Galanthus woronowii

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Galanthus woronowii, also called “green snowdrop” or “Woronow’s snowdrop”, is a popular snowdrop variety with broad green leaves and a little green mark on the inner tepals of the bloom. This cultivar is native to the area around the Black Sea and is now cultivated in gardens around the world.

Introduction to Galanthus woronowii

Galanthus woronowii is a species of snowdrop native to the Eastern Mediterranean. This species was named for the botanist Woronow (1874-1931), who had also examined specimens from the area. This plant is a bulbous perennial herb with spherical bulbs 2-2.5 cm wide.

Galanthus woronowii is a species within the genus Galanthus (snowdrop) of the Amaryllidaceae family (amaryllis family). Including this species, there are currently 23 accepted species within the Galanthus (snowdrop) genus.

These plants typically stand about 8 inches tall. They sprout up from the ground in late winter/early spring. The leaves are broad, shiny, and light green, providing good groundcover in woodland gardens.

Woronow’s snowdrop are beloved for their delicate white early spring flowers. Bloom time depends on the local climate and weather, with flowering usually occurring from late January through to early April (depending on the area).

Galanthus woronowii grows best in USDA zones 5-9. With minimal care requirements, this bulbous perennial makes an outstanding addition to landscaping or container gardens.

Galanthus woronowii in snow

Galanthus woronowii: The native range of this species is NE. Türkiye to W. & Central Caucasus. It is a bulbous geophyte and grows primarily in the temperate biome.”

Plants of the World Online, Royal Botanic Gardens Kew
Snowdrop bulbs

Planting Galanthus woronowii

Galanthus woronowii is most commonly planted from dormant bulbs in the fall. Snowdrops can be difficult to establish from dormant bulbs, so be sure to plant them as soon as possible in early fall and water well after planting. Transplanting actively growing plants in the spring may prove more successful if fall planting has failed.

Snowdrops grow best in humus-rich soil. Mix in some organic compost prior to planting if possible. Keep soil moist, but not waterlogged, in the spring and the fall. These plants can withstand hot, dry soil during the summer months.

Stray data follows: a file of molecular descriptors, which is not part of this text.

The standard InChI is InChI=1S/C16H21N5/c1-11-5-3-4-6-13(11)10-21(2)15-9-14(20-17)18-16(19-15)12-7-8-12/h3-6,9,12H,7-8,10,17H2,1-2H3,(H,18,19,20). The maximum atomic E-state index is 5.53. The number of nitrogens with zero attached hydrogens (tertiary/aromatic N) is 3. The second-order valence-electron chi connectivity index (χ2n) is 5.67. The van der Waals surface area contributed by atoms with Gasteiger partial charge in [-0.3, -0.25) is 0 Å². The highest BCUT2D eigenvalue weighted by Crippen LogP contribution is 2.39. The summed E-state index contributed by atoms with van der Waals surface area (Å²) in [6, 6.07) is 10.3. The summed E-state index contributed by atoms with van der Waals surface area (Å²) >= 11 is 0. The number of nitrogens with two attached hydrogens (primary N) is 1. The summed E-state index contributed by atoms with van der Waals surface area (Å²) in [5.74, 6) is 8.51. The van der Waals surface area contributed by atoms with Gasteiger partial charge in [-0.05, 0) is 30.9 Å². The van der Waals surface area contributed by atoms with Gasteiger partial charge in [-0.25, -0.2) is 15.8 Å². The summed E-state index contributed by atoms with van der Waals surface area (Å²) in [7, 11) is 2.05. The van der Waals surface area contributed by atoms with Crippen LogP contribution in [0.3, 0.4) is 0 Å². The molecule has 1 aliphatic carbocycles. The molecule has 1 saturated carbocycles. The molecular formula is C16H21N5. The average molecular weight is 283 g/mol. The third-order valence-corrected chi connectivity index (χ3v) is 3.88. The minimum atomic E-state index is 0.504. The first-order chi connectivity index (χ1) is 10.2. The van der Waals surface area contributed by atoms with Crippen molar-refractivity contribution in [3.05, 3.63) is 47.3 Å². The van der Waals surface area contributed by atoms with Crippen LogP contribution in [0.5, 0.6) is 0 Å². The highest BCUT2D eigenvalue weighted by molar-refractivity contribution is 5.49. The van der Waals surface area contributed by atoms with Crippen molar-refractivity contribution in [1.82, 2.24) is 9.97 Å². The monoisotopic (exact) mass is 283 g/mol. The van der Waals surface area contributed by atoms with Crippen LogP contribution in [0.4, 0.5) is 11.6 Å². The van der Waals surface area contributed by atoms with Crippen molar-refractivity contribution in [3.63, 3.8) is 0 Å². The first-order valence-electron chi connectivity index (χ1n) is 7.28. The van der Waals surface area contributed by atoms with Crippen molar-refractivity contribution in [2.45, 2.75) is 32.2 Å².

In terms of sunlight, these plants can grow in full sun to partial shade. In general, morning sun is preferable to afternoon sun, and afternoon shade should be sought out in warmer climates (Zones 8-9). The plants can struggle in full sun in hot climates.

Planting galanthus woronowii

How to plant snowdrop bulbs

Here are the basic steps for planting snowdrop bulbs, including Galanthus woronowii:

  1. Clear weeds and dead plant debris from the area.
  2. Mix some organic compost into the top 6 inches of soil.
  3. Dig 3-inch deep planting holes or a wide planting basin.
  4. Place the bulbs in the planting holes, with the pointy end up.
  5. Gently backfill the holes with soil.
  6. Water the area thoroughly.
  7. Add a couple of inches of composted organic mulch over the top of the soil.
  8. Add a plant label to help you remember where you planted the bulbs (and what species they are).
Snowdrop bulbs soaking
If the bulbs are very dry, soak them for an hour or two before planting to give them a bit of a “jolt” and wake them up!
Galanthus woronowii

Companion plants for snowdrops

Here are some suggestions for good companion plants for snowdrops:

  • Other spring ephemerals that bloom before trees leaf out, like crocuses, scilla, or grape hyacinths. These can provide a succession of early colors.
  • Perennials like ferns, astilbes, hellebores, or hostas that grow well in the same moist, humus-rich soil. Their lush foliage can complement the delicate snowdrop flowers in the right layout configuration.
  • Shade-loving groundcovers like lamium, ajuga, or coral bells will fill in spaces once the snowdrop foliage dies back.

The key is to choose plants that enjoy the same growing conditions and will complement its early-season interest in the garden.

Bag of snowdrop bulbs for fall planting
Bowl of snowdrop bulbs
Galanthus woronowii generated pin 71514
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Mary Jane Duford
Mary Jane Duford

Mary Jane Duford is a Master Gardener and founder of the gardening website Home for the Harvest. She has been featured by Better Homes & Gardens, Real Simple, Good Housekeeping, Mother Earth News, and the National Garden Bureau. Mary Jane lives with her family in the Okanagan Valley.